New Reviews of Old Comics
Some jerk decided to take his Bic ballpoint and outline Power Man and Iron Fist on the cover of this comic. Why would you do that? True, I didn’t buy this for collectability, but I also don’t want to look at someone else’s chicken scratching on my comic. Good thing I didn’t buy it just for the cover.
“The Fury Below” was written by Denny O’Neil with Keith Pollard doing the pencil work. The lack of an exclamation point in the title alone makes this issue a winner in my book. It starts with Luke and Danny (Power Man and Iron Fist) about to be creamed by a runaway truck, which they thankfully avoid or this would have been a short story. Luke and Danny then help people who were injured in the crash when they discover the driver worked for the client they were on their way to visit. Oh, the irony! When they reach their potential client the Heroes for Hire find him surrounded by an angry mob. Power Man and Iron Fist break it all up in their own unique way and learn that the crowd was drivers who didn’t want to drive a certain route because bad things are happening, so Luke and Danny sign up to drive the route and get the bottom of this caper. Of course a similar fate befalls the hired heroes which leads them to the Mole Man and his weird underground dwellers. Mole Man’s sole purpose for all of this is money, the root of all evil. Predictably Mole Man and his minions are no match for Power Man and Iron Fist who free the captive truck drivers and chase the Mole Man away. As Luke says “It’s called earnin’ our pay!”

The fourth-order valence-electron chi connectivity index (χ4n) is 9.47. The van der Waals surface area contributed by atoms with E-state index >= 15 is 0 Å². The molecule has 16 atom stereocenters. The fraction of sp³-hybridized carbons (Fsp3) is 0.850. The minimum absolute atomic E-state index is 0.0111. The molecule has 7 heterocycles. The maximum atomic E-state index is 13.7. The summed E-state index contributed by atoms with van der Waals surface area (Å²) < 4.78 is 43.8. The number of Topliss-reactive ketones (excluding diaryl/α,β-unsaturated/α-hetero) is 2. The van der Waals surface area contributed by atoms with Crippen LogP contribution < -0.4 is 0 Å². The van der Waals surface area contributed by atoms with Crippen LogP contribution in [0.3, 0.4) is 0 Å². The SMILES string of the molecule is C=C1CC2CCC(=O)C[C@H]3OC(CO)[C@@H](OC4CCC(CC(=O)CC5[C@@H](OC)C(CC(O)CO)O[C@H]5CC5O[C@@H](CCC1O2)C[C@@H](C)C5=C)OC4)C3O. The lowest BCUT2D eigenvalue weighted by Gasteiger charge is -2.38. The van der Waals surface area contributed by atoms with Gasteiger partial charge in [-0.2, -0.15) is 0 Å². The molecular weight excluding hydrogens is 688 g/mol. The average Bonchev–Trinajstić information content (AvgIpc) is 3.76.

What I have always liked about Power Man and Iron Fist is that the title steps outside of the standard super-hero fare. Essentially these guys are detectives, like Jim Rockford, who happen to be super-powered. Yes, they faced a super villain in the Mole Man, but he wasn’t out for world domination or anything like that, he was just looking to make a few bucks. Can’t fault a guy for that. Denny O’Neil is one of the all time great comic book writers and this issue doesn’t detract from that lofty grouping. Good story, solid characters with an entertaining mix of action and humor. Keith Pollard’s pencils are good here, with a few spots here and there being excellent.
Power Man and Iron Fist is one of those titles I’ll always pick up when I find issues in the bargain box. Really, Marvel should consider using these guys for one of their big black and white reprint books.